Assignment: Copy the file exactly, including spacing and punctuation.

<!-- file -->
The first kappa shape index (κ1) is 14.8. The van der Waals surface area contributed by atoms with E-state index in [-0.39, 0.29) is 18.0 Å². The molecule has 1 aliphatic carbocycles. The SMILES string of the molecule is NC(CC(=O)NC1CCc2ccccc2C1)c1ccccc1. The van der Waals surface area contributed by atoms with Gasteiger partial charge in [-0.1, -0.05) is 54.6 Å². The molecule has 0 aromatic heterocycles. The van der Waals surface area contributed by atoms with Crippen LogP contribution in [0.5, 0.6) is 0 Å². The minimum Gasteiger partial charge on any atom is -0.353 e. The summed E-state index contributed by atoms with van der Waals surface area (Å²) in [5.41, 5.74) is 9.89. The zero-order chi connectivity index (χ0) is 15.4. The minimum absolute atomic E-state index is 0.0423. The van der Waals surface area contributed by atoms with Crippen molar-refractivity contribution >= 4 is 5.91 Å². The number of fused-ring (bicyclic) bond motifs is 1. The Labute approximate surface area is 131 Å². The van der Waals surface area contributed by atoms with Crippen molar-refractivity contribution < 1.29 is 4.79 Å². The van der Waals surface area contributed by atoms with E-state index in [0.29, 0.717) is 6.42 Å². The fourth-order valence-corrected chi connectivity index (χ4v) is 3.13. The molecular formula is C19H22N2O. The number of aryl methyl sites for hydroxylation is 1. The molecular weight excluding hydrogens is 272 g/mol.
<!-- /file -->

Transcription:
The first kappa shape index (κ1) is 14.8. The van der Waals surface area contributed by atoms with E-state index in [-0.39, 0.29) is 18.0 Å². The molecule has 1 aliphatic carbocycles. The SMILES string of the molecule is NC(CC(=O)NC1CCc2ccccc2C1)c1ccccc1. The van der Waals surface area contributed by atoms with Gasteiger partial charge in [-0.1, -0.05) is 54.6 Å². The molecule has 0 aromatic heterocycles. The van der Waals surface area contributed by atoms with Crippen LogP contribution in [0.5, 0.6) is 0 Å². The minimum Gasteiger partial charge on any atom is -0.353 e. The summed E-state index contributed by atoms with van der Waals surface area (Å²) in [5.41, 5.74) is 9.89. The zero-order chi connectivity index (χ0) is 15.4. The minimum absolute atomic E-state index is 0.0423. The van der Waals surface area contributed by atoms with Crippen molar-refractivity contribution >= 4 is 5.91 Å². The number of fused-ring (bicyclic) bond motifs is 1. The Labute approximate surface area is 131 Å². The van der Waals surface area contributed by atoms with Crippen molar-refractivity contribution < 1.29 is 4.79 Å². The van der Waals surface area contributed by atoms with E-state index in [0.29, 0.717) is 6.42 Å². The fourth-order valence-corrected chi connectivity index (χ4v) is 3.13. The molecular formula is C19H22N2O. The number of aryl methyl sites for hydroxylation is 1. The molecular weight excluding hydrogens is 272 g/mol.